Remember rebates? To get, say, a $20 savings on, say, a new monitor, you had to fill out a form (sometimes more than one), cut out a UPC, send everything in the mail, wait eight to 12 weeks and hope that maybe, just maybe, that rebate check might show up.
The horror. The horror.
These days, it’s a lot easier to get rebates — except the language has changed a bit. Now it’s called “cash back,” and it’s almost entirely automated. So automated, in fact, that it can seem almost too good to be true.
Good news: It’s not. By leveraging one or more cash-back services, you can save money and/or earn rewards. Let’s take a look at the various options for much of what you buy online and a lot of what you buy elsewhere.
Cash-back credit cards
I’m not going to spend a lot of time here, other than to say that if you’re not using a cash-back card, you’re literally throwing money away. It’s the easiest and most straightforward way to recoup a percentage of nearly everything you buy.
Let’s say you use a card that awards you one point for every dollar you spend. In most cases you can redeem those points for travel, goods, services or the like. You can also convert them to “cash,” which usually takes the form of statement credit. You won’t get a check in the mail, but you will get credit applied to your account — which is kind of the same thing. It’s money, however you choose to look at it.
When looking for a cash-back card, pay attention to the percentages you’ll get back — and the annual fees. For example, there’s the, which pays you back 4 percent on restaurant and bar purchases, 3 percent on hotels and airfare, 2 percent on online purchases (including Uber rides) and 1 percent for everything else. It has no annual fee.
Those points may not sound like a lot, but it adds up. Let’s say your monthly credit card bill is $2,000. Assuming you always pay it off in full, and you get just 1 percent back, that’s an extra $20 in your pocket every month — or an extra $240 per year. For doing nothing.
Cash back for online purchases
Here’s a hypothetical: You need a new fridge. You do some research, find a model you like, then proceed to shop around online for the lowest price on that model. Turns out it’s at JCPenney.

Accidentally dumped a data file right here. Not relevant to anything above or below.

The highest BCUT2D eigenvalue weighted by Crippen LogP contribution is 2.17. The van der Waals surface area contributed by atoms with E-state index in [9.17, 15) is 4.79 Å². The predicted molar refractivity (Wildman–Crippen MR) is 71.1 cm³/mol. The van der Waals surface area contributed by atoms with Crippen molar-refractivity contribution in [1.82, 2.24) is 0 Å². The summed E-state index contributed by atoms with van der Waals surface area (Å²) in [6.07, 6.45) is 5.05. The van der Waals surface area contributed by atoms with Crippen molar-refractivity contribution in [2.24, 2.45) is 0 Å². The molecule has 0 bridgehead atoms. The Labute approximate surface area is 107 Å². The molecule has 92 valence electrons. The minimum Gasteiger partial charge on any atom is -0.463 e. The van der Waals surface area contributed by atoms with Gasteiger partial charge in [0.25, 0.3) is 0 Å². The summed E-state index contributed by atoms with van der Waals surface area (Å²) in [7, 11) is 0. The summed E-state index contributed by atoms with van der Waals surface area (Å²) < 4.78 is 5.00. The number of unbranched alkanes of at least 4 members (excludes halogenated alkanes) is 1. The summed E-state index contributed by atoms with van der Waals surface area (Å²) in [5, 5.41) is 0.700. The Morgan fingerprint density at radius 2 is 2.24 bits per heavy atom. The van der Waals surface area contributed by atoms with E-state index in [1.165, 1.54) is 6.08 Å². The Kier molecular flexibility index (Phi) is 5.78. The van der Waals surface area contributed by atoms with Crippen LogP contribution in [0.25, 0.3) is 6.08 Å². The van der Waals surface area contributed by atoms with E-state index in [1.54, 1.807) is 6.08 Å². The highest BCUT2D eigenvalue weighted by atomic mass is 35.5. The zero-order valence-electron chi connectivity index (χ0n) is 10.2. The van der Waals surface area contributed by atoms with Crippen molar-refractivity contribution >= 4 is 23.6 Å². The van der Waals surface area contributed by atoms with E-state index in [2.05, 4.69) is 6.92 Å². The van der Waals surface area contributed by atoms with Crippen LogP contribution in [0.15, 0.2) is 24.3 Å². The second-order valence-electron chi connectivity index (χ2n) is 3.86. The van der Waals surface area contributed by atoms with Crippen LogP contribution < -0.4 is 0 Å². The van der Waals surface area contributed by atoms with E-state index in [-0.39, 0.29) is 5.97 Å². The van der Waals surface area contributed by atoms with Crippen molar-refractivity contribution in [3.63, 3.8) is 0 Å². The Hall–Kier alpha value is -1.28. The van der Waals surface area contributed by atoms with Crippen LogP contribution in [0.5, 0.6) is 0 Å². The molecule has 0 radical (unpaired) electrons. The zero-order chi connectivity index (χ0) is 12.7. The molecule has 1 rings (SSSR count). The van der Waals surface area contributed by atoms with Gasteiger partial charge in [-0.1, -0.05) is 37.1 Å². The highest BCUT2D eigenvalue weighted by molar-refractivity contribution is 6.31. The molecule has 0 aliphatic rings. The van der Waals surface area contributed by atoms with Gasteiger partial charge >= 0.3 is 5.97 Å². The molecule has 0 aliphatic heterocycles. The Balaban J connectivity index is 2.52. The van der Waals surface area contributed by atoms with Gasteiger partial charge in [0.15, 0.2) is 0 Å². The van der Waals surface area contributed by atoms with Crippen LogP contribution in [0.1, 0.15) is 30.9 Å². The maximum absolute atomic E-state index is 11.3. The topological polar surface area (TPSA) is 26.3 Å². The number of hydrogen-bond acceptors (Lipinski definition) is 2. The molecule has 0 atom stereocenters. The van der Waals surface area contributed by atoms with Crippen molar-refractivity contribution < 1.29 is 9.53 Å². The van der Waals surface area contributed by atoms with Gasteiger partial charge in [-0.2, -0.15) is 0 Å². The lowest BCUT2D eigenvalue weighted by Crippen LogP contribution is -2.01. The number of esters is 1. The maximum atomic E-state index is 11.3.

Then, remembering the sage advice of one Mr. Broida, you head to cash-back service Ebates, where you discover you can get a 3 percent rebate on JCPenney purchases. So you click through from Ebates to the JCPenney store and order your fridge like you normally would.
Not long after, you get a $51.42 credit. After that, you receive an actual check (or PayPal deposit). For doing almost nothing.
Full disclosure: That wasn’t a hypothetical. It happened to me. And it’s why I’ve been championing online cash-back services for years. They’re easy to use, with no strings attached. (Actually, I guess there’s one string: They collect data about where you shop and what you buy. Some people are bothered by that. I’m not.)
Over time I’ve recouped hundreds of dollars I’d have otherwise forfeited. Little purchases here, big ones there. It adds up.
Here are three services I recommend checking out:
- BeFrugal: Kind of a one-stop discount destination, BeFrugal serves up not only cash back, but also printable grocery and restaurant coupons and a listing of daily deals.
- Ebates: Owned by Rakuten, Ebates is arguably the best-known service of its kind — but it doesn’t always have the best rates. (As with anything, it pays to shop around.) I will say its browser plug-in makes it easy for me to check if there’s a cash-back option for any given store, and its mobile apps now support mobile cash-back shopping. (Many, if not most, cash-back services require a desktop browser.) Every 90 days, the service pays out your rebates (er, “ebates”) in the form of a check or PayPal deposit.
- Honey Gold: Built around a browser plug-in that also plugs in discount codes at store checkout pages and , Honey Gold works a little differently. “Each reward is a surprise,” it says, meaning the cash-back percentage falls within a range you won’t be aware of until after the purchase. It could be, say, 1 to 5 percent at Ebay, 1 to 10 percent at Walmart, and so forth. This isn’t straight-up cash back, either. Points can be redeemed only for gift cards, and only at about a dozen stores. Use Honey Gold only if you can’t find a cash-back option from one of the other services.
One important thing to note: If you use any of these tools in a desktop browser, be sure to deactivate any ad blocker you might be using — at least for the service itself and the store you’re visiting. Using an ad-blocker can interfere with the necessary tracking, meaning you won’t get your cash.
Cash-back services for credit card purchases